Quality is delighting customers
In that kind of case you should never use the graphical user interface for large amount of connections. When I'm doing that kind of testing, I usually have following kind of setup:
1) "Control machine" (or process) which is running about 20 threads and GUI with some view which shows unique response times. E.g. table view is quite nice.
2) Then the main plan is executed from the command line. It depends a bit how much you expect the server to stand what kind of ramp up time I'm using. If you are expecting it to work with around 100 concurrent threads, then put the ramp up to at least half hour. If you are expecting it so stand a lot more, then I'd use JMeter-plugins.
Log everything you can to CSV-file. It helps you to do more detailed analyze with Excel.
From the "control machine" I'd check from the user interface how system is behaving. When there starts to be huge delays or plenty of error cases, I'd stop the testing. Then import logs to the Excel and start investigating what was the breaking point.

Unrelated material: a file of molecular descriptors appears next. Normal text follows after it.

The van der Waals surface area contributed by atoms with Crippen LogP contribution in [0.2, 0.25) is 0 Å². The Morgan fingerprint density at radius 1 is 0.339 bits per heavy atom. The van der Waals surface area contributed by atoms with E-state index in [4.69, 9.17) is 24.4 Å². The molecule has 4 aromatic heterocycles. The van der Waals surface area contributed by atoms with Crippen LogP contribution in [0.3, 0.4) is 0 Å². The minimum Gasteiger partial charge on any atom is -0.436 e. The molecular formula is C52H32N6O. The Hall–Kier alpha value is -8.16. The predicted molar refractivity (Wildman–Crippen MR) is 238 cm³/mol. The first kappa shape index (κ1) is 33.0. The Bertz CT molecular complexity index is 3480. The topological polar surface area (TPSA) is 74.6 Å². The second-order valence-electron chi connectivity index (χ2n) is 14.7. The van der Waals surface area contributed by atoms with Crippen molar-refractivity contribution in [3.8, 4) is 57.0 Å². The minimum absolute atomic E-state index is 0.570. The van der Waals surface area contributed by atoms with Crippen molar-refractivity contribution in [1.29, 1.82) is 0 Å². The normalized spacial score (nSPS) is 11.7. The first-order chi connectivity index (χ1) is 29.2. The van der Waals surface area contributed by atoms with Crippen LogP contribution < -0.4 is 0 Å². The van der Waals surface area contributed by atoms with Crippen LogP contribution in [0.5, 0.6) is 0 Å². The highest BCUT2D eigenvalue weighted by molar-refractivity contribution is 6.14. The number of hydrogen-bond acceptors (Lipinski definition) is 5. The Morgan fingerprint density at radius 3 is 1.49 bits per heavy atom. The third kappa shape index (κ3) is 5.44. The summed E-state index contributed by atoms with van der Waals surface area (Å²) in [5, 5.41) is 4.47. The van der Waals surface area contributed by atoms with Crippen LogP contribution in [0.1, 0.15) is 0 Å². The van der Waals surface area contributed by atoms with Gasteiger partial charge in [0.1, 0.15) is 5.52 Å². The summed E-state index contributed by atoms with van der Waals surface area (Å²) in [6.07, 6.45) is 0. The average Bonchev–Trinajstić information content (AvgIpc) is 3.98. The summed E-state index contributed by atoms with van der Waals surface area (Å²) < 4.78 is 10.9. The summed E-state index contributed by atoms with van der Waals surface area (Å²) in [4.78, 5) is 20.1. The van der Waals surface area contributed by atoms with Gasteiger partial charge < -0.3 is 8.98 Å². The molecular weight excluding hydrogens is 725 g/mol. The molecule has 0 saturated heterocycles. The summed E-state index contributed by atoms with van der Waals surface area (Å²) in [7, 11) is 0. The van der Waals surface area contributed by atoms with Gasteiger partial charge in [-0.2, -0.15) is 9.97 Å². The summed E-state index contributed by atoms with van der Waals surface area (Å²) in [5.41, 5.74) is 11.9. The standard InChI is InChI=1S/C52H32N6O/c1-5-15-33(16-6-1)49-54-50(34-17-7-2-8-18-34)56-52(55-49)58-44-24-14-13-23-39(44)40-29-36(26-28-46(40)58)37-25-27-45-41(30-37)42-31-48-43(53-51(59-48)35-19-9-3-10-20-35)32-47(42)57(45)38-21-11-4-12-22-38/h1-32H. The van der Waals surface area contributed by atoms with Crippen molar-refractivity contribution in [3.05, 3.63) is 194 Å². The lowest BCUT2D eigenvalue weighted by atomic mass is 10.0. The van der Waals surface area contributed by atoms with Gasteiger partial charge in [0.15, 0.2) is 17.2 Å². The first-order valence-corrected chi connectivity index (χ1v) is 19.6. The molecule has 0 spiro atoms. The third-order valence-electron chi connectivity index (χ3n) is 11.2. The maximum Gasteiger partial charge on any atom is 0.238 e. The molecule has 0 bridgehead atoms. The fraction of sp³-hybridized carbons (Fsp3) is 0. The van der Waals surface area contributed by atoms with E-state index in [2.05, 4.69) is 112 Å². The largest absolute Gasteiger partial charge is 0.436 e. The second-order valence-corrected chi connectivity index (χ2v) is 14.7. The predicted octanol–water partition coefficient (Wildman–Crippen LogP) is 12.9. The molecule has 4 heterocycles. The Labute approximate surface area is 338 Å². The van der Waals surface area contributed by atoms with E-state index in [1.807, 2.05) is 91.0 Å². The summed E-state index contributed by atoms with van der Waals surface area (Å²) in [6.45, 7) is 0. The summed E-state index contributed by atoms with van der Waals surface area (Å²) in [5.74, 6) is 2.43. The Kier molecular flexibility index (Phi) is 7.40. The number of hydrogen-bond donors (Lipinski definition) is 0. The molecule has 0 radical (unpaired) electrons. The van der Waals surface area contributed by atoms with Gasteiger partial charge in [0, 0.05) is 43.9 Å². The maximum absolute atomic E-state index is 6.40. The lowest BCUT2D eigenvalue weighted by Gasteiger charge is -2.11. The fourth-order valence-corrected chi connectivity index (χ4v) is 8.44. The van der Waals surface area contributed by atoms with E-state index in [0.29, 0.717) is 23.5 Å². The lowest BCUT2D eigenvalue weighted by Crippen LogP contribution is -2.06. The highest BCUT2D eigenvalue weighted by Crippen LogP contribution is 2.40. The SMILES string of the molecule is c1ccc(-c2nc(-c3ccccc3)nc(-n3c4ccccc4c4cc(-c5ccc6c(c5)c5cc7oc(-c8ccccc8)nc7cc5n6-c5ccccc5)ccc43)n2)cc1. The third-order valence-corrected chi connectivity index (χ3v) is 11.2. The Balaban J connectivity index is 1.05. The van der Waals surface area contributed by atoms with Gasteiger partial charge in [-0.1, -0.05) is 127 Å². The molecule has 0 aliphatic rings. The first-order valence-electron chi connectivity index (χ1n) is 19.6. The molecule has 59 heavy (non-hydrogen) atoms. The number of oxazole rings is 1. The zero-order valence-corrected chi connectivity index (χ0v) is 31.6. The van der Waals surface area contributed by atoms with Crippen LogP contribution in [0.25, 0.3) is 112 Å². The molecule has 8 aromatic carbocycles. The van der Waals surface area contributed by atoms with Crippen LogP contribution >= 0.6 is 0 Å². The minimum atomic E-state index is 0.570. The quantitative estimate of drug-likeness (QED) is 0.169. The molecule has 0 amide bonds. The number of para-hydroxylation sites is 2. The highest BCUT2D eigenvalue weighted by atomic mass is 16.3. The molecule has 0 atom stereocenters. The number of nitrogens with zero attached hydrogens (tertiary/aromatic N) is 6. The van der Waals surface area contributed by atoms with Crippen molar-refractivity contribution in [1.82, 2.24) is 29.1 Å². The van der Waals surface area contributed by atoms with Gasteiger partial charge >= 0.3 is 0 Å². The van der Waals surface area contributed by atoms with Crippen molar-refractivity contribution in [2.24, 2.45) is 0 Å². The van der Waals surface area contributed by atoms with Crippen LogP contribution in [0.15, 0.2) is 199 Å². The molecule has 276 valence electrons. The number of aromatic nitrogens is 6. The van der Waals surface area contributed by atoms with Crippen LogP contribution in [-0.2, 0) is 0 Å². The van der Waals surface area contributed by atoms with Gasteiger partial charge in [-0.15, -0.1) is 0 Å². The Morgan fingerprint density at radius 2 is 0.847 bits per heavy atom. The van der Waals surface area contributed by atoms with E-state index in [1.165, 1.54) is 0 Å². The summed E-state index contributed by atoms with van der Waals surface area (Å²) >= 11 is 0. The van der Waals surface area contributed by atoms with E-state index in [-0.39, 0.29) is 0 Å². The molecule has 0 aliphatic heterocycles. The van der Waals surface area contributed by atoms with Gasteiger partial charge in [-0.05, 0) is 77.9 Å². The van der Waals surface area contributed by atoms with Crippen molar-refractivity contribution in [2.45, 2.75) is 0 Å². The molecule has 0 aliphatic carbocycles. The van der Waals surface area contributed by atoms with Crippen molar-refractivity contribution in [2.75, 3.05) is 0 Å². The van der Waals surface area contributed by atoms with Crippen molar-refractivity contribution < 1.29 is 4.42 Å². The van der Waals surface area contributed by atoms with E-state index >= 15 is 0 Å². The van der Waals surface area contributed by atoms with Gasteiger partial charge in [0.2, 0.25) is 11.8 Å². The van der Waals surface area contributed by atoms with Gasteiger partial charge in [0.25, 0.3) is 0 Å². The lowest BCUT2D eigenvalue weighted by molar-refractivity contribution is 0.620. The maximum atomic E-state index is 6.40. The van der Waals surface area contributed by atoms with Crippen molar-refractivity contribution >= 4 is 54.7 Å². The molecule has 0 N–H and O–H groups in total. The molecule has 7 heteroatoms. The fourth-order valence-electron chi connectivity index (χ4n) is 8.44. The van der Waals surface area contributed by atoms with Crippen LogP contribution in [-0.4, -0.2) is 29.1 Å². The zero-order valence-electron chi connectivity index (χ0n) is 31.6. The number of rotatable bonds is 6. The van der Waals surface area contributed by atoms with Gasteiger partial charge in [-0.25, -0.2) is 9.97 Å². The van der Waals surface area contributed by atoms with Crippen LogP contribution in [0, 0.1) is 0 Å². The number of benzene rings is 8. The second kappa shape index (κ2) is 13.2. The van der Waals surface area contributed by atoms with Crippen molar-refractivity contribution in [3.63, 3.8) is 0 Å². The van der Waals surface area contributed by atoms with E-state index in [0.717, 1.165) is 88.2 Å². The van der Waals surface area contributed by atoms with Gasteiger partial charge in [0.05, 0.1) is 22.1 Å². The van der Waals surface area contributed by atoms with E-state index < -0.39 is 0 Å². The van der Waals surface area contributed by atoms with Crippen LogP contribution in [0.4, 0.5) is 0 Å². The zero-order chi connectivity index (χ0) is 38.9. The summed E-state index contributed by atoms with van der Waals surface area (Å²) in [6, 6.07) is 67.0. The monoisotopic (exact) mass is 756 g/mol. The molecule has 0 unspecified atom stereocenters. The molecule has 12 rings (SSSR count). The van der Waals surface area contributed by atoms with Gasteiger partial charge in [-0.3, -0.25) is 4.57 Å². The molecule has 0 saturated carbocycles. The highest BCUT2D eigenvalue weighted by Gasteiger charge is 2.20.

Can you be more specific ? espesially the point 2 .
please tell me with an example .
actually my target is ,identify the cocurrent user level/max load that can afford while running request under a server
JMeter provides a number of Assertions to ensure that response matches your expectations. For instance you can use Duration Assertion to mark tests as failed if response time exceeds reasonable threshold or Response Assertion to check status code or whether response contains expected line or doesn't contain words like "error" or "exception".
See How to Use JMeter Assertions in 3 Easy Steps guide for more details on using Assertions in your JMeter test.